Apex testing with @testSetup

A couple releases back Salesforce provided a new annotation @testSetup for your fun loving Apex Test classes.  Over the past months I’ve used this more and more for my unit testing, and now its my go to on initial test class creation.  Along the way I had questions and thoughts about this new functionality that I want to share:

Should this replace a test data utility/factory?

In my opinion no, I still use a “TestDataUtility” that has methods to quickly give me 10 accounts, 250 leads, etc.  What I actually do is call that utility inside my @testsetup method, make any additional modifications, and then perform DML

What are the benefits of @testSetup?

So one thing you would assume is the data is automatically available throughout the test class, but that’s not the case.  If you insert records in a @testSetup method, you can’t reference them throughout the class in other unit test methods, you have to query for them.  So you may ask….what’s the point?  I can think of a couple:

  1. You still consolidate your test data in one method for the entire class.  It gives you a great baseline for your unit tests.
  2. From my brief performance review, it actually ran quicker to query for the data each time than to keep performing DML in each unit test method.  In some cases it was 20-35% faster on runtime.  Granted there could be environment factors, but still a performance increase.
  3. Edits and modifications are quicker.  If my baseline is off because of changed or new requirements and the edits don’t belong in the test data utility, I still only edit in once place, the @testSetup method.

How difficult is it to use this new annotation?

I started on the fence about using this, but quickly found my rhythm with using @tesSetup.  It became really handy with my test classes that blossomed into 4-5 unit test methods.  Now by default its the first thing I do in a test class.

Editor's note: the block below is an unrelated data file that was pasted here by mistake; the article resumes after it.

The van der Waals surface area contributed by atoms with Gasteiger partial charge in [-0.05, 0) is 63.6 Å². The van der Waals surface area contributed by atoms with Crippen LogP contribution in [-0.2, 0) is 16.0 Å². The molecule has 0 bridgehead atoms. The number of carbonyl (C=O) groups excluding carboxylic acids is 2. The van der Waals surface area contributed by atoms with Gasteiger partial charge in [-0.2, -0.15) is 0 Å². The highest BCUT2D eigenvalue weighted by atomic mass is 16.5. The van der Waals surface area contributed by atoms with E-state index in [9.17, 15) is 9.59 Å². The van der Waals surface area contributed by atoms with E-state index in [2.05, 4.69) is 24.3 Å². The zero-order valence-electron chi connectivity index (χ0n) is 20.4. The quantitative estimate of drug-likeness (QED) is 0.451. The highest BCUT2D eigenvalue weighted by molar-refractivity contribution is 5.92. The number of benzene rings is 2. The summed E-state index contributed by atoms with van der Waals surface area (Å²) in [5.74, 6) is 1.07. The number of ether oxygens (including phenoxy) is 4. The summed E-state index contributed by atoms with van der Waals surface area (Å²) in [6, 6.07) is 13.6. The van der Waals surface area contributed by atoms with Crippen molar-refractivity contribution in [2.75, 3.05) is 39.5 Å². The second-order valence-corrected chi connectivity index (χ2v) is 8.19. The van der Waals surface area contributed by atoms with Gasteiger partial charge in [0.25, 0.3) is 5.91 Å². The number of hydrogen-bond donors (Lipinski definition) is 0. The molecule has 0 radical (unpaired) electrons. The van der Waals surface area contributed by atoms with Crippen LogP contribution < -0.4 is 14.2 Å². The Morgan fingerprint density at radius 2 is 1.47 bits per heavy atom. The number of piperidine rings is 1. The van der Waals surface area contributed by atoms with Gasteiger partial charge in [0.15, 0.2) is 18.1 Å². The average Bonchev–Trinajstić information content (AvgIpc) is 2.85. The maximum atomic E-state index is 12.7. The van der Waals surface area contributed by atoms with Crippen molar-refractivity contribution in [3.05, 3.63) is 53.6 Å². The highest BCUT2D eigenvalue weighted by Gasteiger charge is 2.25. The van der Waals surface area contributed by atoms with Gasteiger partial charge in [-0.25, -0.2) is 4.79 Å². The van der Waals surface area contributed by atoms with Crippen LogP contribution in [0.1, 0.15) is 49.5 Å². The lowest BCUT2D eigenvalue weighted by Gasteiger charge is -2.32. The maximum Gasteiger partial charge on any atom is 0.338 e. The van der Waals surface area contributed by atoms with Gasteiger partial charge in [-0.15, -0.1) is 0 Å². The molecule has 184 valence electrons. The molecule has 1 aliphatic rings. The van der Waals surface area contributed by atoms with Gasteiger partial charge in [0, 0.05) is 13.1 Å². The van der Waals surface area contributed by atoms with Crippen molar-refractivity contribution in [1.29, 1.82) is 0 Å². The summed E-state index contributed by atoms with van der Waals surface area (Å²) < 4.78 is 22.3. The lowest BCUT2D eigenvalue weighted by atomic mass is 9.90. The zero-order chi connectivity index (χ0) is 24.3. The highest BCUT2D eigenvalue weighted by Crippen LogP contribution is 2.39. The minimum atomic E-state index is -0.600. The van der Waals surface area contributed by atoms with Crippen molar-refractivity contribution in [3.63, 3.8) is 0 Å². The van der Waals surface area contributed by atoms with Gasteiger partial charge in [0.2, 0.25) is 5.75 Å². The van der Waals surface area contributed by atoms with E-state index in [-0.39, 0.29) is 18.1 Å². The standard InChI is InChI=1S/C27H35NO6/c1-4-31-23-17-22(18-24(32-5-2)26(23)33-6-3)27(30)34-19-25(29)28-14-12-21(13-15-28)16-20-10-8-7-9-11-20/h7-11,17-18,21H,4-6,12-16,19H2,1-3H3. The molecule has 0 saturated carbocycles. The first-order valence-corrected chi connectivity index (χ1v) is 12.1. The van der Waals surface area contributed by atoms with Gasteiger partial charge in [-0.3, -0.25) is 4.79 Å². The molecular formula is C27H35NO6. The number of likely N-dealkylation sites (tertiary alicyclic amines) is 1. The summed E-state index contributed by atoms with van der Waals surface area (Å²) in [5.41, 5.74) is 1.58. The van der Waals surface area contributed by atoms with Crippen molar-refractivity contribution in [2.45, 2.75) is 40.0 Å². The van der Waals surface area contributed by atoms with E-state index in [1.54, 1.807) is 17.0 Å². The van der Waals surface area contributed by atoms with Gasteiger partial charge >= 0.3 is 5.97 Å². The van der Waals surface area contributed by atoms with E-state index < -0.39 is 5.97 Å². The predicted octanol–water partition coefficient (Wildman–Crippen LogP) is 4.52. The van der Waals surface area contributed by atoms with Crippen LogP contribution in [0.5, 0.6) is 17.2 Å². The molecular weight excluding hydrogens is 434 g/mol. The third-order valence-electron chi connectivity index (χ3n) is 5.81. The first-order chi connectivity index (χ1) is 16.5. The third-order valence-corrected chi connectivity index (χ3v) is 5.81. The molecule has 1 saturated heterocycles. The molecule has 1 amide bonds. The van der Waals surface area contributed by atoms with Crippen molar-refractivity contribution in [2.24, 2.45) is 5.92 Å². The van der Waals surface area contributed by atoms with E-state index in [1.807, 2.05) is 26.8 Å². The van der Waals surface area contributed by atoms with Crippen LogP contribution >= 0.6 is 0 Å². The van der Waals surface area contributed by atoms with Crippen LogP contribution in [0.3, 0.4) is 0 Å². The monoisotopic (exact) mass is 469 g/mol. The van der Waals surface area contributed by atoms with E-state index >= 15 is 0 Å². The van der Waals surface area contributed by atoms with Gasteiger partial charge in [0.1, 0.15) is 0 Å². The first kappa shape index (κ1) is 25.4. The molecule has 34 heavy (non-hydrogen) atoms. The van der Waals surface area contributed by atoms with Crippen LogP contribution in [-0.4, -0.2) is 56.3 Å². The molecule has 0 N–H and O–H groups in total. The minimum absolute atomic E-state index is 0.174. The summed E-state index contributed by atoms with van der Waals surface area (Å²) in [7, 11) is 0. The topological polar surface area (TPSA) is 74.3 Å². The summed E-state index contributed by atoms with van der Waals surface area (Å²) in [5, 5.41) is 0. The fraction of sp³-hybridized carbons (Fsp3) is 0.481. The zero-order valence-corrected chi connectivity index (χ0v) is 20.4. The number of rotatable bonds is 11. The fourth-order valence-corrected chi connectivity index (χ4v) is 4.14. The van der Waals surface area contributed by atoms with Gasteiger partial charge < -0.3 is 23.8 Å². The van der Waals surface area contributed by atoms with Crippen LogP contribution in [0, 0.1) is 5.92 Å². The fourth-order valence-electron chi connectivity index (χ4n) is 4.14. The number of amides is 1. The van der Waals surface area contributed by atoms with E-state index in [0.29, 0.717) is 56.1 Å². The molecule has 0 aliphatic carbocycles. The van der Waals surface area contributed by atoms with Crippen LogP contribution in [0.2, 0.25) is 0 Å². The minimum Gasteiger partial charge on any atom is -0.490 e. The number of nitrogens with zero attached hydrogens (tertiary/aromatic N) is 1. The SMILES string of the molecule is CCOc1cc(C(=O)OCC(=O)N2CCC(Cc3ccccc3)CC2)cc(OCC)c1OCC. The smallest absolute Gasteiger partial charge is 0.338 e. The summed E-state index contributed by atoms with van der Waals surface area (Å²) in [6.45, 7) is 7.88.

Summer of Trailhead Leaderboard

UPDATE: (07/31/15) If you want to do an auto fresh on the page, check out some browser extensions that can handle that, for example for chrome: Easy Auto Refresh


The Charlotte user groups just completed a highly successful (yea there was ice cream and prizes!) Salesforce Summer of Trailhead event.  In total just over a 25,000 points were won in a little over 2 hours, with our winner gaining 8k points alone!

A neat feature we had at the event was a Trailhead Leaderboard showing the “Trailblazers”, points they had, and a countdown to when the contest ended.

trailhead leaderboard


The page itself wasn’t that crazy to put together in a dev org using Contacts, custom fields, a Visualforce page with Apex Controller, and a javascript file to control the countdown.  Add in some custom links and a custom setting for managing some of the page pieces and its a quick little solution.

Want to check it out and use it?  Please do!  I’ve done two things, one is packaged all this up together so you can install in a Salesforce org (developer environment suggested) and I’ve also posted the code to github which  gives you a quick rundown and gives you the link to install the package.


Any questions, let me know!  Blaze a trail!